Natural spring cleaning tips and tricks for your home The difference between men and women when it comes to pain Sponsored Stories “They kept me in an underground room for six days,” recounted the father of two. Three others were also held there, he said, though their captors did not abuse them. They were eventually released in a prisoner exchange.Now dirt mounds _ and in some cases slabs of limestone _ block the roads leading into Zahraa and Nubl. Rebels have set up checkpoints, and snipers are positioned in empty buildings. Zahraa has its own snipers, on a hill overlooking the road, and they open fire on anyone they see trying to get into the village, fearful of rebel attacks. The barricades were the closest The Associated Press was able to get to the two villages.In the distance, Syria’s national flag _ now the symbol of Assad’s regime _ was flying from a water tower in Zahraa, unlike the rebel flags raised in Sunni towns. The Shiites in Zahraa and Nubl are coping with the siege by relying on supplies from a friendly Kurdish village on the other side. But they cannot venture further than that for fear of being killed or kidnapped. Government helicopters land there twice a day, bringing in supplies.For Beyanon and a cluster of nearby Sunni villages _ Hayan, Retan, Haritan and Mayer _ the feud means they can no longer go into the two larger Shiite villages, or have access to their restaurants, better-stocked grocery stores, mechanics and doctors. The two villages have the area’s only high school, along with a vocational institute. Former Arizona Rep. Don Shooter shows health improvement There have been countless cases of tit-for-tat slayings between Sunnis and Alawites or Shiites across much of the country. In the main cities, mixed Alawite-Sunni neighborhoods are fast disappearing, as residents of one sect are driven out by the other or flee to areas where their community is the majority.In neighboring Idlib province, which has been the scene of heavy fighting, a Shiite leader from the village of Kifaraya said his son-in-law was kidnapped seven months ago by Sunnis.“I hope it is all part of the war and that it will go away when it is over and we can live together again in peace,” said Abu Abdullah Hassaneh. “I am not pointing an accusing finger at anyone. It is haram (religiously prohibited) to do so.”In a wider context, Syria’s sectarian fault lines reflect a divide in the region. Shiite powerhouses Iran and Hezbollah have backed Syria, while Sunni Egypt, Saudi Arabia and their smaller Arab allies have aided the rebels and called on Assad to step down. Syria’s rebels accuse Hezbollah guerrillas and Iraqi Shiite hard-liners of fighting alongside Assad’s forces, though they offer no proof.While Syrian opposition politicians in exile speak of inclusion and equality in a post-Assad Syria, the Sunni rebels on the ground bitterly talk of the need to exact retribution against Alawites they say victimized them for decades. Bottoms up! Enjoy a cold one for International Beer Day Top Stories Al-Hajji and fighters of the rebel Free Syrian Army insist they will lift the siege on Zahraa and Nubl if the government forces and Shabiha surrender.But their desire for vengeance shows through. They say the Shiite villagers are doing more than providing sanctuary for the regime loyalists and accuse them of taking part in kidnappings and sniping at Sunnis.Al-Hajji’s wife’s brother was wounded in a recent firefight with Sunnis, he said, but her family said nothing of his injury. They are also evasive when she asks them about conditions in the two villages.Al-Hajji’s 62-year-old father, Abdou al-Hajji, adopts a conciliatory tone when speaking about the divides. He notes how Sunnis “embraced” Shiites who fled Lebanon during Hezbollah’s war with Israel in 2006.“We have long lived in peace alongside the Shiites,” the elder al-Hajji said. “We shared joy in weddings and grief in funerals.”(Copyright 2012 The Associated Press. All rights reserved. This material may not be published, broadcast, rewritten or redistributed.) The bitterness and reprisals between neighbors illustrate how the civil war has torn apart the longtime coexistence among ethnic and religious groups in Syria. And it points to the perils of sectarian divisions that lie ahead for the nation of 21 million as the war worsens.Zahraa and Nubl make up a small pocket of Shiites, mostly regime loyalists, in this overwhelmingly Sunni region in the northern countryside of Aleppo province. The siege has its roots in months of tensions since the Sunni-led revolt against President Bashar Assad began in March 2011. Sunnis in the area say pro-regime gunmen, known as Shabiha, operated from the two villages, attacking nearby towns as they rose up against Assad.The violence fueled a cycle of tit-for-tat killings and kidnappings and tore apart the social fabric between the sects.Then in July, rebels overwhelmed most of Aleppo province, driving out government forces and taking control of the region’s towns and villages. The tables were turned: Many Assad loyalists fled to Zahraa and Nubl for refuge, and the rebels clamped down their siege, seeking revenge.Perhaps more than anyone, Bashar al-Hajji feels the impact of the rift. A native of Beyanon, a Sunni village of 5,000 across the main north-south highway from Zahraa and Nubl, he’s the only Sunni in town who’s married to a Shiite. His wife of five years is from Zahraa. Associated PressBEYANON, Syria (AP) – Anyone who tries to slip out of the Shiite villages of Zahraa and Nubl is risking his life. Sunni rebel snipers stand ready to gun down anyone who dares. Roads are blocked with barricades and checkpoints.For more than three months, Syria’s rebels have imposed a smothering siege on the villages, home to around 35,000 people, maintaining they are a den of pro-regime gunmen responsible for killing and kidnapping Sunnis from nearby towns. Mary Coyle ice cream to reopen in central Phoenix 0 Comments Share “Our villages are poor. Zahraa and Nubl are rich and have so much that we don’t have,” said al-Hajji, one of six siblings born to a retired military man with 30 years of service in the air force as an aircraft mechanic.The tears in the social fabric are nationwide. Syria’s multiple sects, religions and ethnicities long coexisted _ not always completely in tune, but usually more harmoniously than in neighboring Lebanon. The country is predominantly Sunni Muslim, while Shiites make up a tiny proportion, less than 5 percent, though exact numbers are not known.The most serious split is between Sunnis and Alawites, an offshoot sect of Shiism that makes up about 15 percent of the population and dominates Assad’s regime. Assad and his family are Alawites and elevated their community to top military and government positions.Like the Alawites, Syria’s small Shiite community has largely sided with Assad’s regime, as has the small Christian minority, which fears the rise of Sunni fundamentalists if Assad falls.“Syria has sustained sectarian scars that will simply take a long time to heal,” said Loai Hussein, an opposition political activist. “There has been a great deal of polarization, some of which is encouraged by neighboring countries.” Construction begins on Chandler hospital expansion project “I am caught between the two sides,” said al-Hajji, a 28-year-old mechanic who is not just Sunni but follows the sect’s most conservative school, Salafism.His wife’s family shuns him and is persistently telling her to leave him and come home to Zahraa.“They know that I am a Salafi, and they think it is permitted for me to kill Shiites,” said al-Hajji, sitting in the yard of the family’s home in Beyanon.“Well, if this is the case, I don’t have to go far to kill one,” he said, nodding toward his house.Al-Hajji limps from a gunshot wound he suffered in February, when a gang of Shiites from Zahraa beat and kidnapped him.“Only when my family and others kidnapped about 20 of their own and threatened to kill them was I released,” he said. He showed a photograph taken after his release, his face bruised and a deep cut across his cheek.He pointed to a neighborhood of Zahraa in the distance and said it had been home to pro-regime snipers and machine gun nests that shot at “everything that moves” in Beyanon.“They killed and wounded so many of us, we had to block the road,” he said.A friend, Khaled Mohammed Saraj, a 29-year-old carpenter, was kidnapped by Shiites in July while driving near Zahraa at 6 a.m. How Arizona is preparing the leader of the next generation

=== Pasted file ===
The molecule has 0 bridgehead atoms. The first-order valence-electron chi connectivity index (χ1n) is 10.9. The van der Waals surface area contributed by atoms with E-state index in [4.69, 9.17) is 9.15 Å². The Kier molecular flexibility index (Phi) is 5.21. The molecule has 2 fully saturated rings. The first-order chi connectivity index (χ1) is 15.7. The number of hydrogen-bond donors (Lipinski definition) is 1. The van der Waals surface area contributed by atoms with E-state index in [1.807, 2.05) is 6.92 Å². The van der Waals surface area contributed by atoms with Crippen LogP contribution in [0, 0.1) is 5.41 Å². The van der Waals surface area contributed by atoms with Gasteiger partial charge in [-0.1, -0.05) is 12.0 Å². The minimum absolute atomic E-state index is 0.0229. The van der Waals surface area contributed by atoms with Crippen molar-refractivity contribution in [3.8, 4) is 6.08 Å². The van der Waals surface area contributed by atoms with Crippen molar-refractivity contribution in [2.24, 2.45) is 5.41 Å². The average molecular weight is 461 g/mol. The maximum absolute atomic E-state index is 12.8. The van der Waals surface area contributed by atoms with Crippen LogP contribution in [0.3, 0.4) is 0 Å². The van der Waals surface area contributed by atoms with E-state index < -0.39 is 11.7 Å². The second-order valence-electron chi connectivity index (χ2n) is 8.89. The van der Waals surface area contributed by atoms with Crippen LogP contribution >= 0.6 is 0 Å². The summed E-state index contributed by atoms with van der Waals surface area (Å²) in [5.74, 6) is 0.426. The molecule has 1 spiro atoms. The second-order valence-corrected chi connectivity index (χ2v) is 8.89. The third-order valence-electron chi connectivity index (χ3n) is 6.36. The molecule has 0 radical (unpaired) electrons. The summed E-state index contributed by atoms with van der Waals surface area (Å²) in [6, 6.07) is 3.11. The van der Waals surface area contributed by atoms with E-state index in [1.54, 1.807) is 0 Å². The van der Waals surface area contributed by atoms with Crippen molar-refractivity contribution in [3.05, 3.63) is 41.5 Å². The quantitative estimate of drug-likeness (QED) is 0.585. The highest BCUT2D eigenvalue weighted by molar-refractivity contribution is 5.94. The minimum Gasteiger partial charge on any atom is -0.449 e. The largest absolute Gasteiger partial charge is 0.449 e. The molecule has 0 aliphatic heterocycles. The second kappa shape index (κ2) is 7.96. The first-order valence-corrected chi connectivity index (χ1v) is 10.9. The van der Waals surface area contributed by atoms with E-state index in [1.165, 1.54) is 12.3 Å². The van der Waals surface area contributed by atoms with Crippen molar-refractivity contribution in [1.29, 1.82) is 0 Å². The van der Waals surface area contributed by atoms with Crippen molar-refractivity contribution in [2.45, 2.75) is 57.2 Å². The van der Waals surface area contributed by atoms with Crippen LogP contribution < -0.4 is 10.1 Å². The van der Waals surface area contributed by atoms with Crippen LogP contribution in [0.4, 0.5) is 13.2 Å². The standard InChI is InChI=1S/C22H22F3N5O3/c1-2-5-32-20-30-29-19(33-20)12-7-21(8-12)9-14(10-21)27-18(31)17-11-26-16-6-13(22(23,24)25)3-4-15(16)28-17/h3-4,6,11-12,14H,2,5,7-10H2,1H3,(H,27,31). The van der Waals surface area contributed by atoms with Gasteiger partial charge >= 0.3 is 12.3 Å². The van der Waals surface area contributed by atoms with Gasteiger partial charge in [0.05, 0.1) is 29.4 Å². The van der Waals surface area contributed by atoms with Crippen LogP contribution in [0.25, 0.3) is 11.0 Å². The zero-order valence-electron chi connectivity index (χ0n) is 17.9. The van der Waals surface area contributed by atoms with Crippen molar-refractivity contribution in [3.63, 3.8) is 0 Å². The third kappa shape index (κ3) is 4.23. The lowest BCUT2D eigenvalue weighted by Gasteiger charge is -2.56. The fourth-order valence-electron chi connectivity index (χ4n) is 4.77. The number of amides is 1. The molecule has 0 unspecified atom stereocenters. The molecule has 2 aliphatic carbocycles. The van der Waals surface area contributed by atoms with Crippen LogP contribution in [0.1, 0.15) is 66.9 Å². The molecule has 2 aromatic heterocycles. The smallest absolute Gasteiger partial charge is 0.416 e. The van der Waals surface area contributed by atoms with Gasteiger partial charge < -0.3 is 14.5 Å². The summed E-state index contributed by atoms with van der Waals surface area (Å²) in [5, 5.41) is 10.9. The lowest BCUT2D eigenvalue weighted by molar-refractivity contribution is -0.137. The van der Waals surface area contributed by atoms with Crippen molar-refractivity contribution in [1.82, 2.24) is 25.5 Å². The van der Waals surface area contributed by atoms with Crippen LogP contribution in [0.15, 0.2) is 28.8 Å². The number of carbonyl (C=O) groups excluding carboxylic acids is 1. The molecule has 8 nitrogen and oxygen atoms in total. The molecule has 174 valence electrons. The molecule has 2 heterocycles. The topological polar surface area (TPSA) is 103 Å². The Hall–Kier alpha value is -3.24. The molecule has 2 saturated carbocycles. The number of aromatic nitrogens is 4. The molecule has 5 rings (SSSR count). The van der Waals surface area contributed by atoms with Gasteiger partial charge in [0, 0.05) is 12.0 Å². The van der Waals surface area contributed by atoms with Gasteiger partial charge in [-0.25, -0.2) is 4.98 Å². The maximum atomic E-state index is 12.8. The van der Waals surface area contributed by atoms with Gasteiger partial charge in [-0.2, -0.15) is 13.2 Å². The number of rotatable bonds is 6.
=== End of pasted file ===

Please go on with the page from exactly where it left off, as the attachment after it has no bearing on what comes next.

LONDON (AP) – Five Royal Marines accused of a murder in Afghanistan have the right to remain anonymous during their trial because they could face attack if identified, a British military judge said Wednesday.The five men, identified only as Marines A, B, C, D and E, were charged last month with the murder of an unidentified captured Afghan national on or about Sept. 15, 2011.UK military officials have said the incident involved an “engagement with an insurgent” in Helmand province, where the majority of Britain’s 9,500 troops in Afghanistan are deployed. They say no civilians were involved. Mary Coyle ice cream to reopen in central Phoenix 5 things to look for when selecting an ophthalmologist Quick workouts for men Construction begins on Chandler hospital expansion project Top Stories Sponsored Stories Bottoms up! Enjoy a cold one for International Beer Day The difference between men and women when it comes to pain Former Arizona Rep. Don Shooter shows health improvement Comments Share British news organizations, including the Press Association agency and the Guardian newspaper, challenged an order that the men _ who have been released from custody and allowed to return to their units _ could not be publicly identified until the end of court martial proceedings.But Judge Advocate General Jeff Blackett ruled that “there may be a real and immediate risk to the defendants’ lives” from terrorists or “lone wolf” attackers if they were named.The judge said that risk “will increase significantly when all of the prosecution evidence is disclosed as the trial unfolds.” He said, “I am not prepared to take a chance with these men’s lives.”The defendants are the first British troops to be charged with murder in Afghanistan since deployments began there in 2001.Blackett said he would reconsider the anonymity order if any of the men was convicted.Their next court hearing is set for Dec. 10.(Copyright 2012 The Associated Press. All rights reserved. This material may not be published, broadcast, rewritten or redistributed.)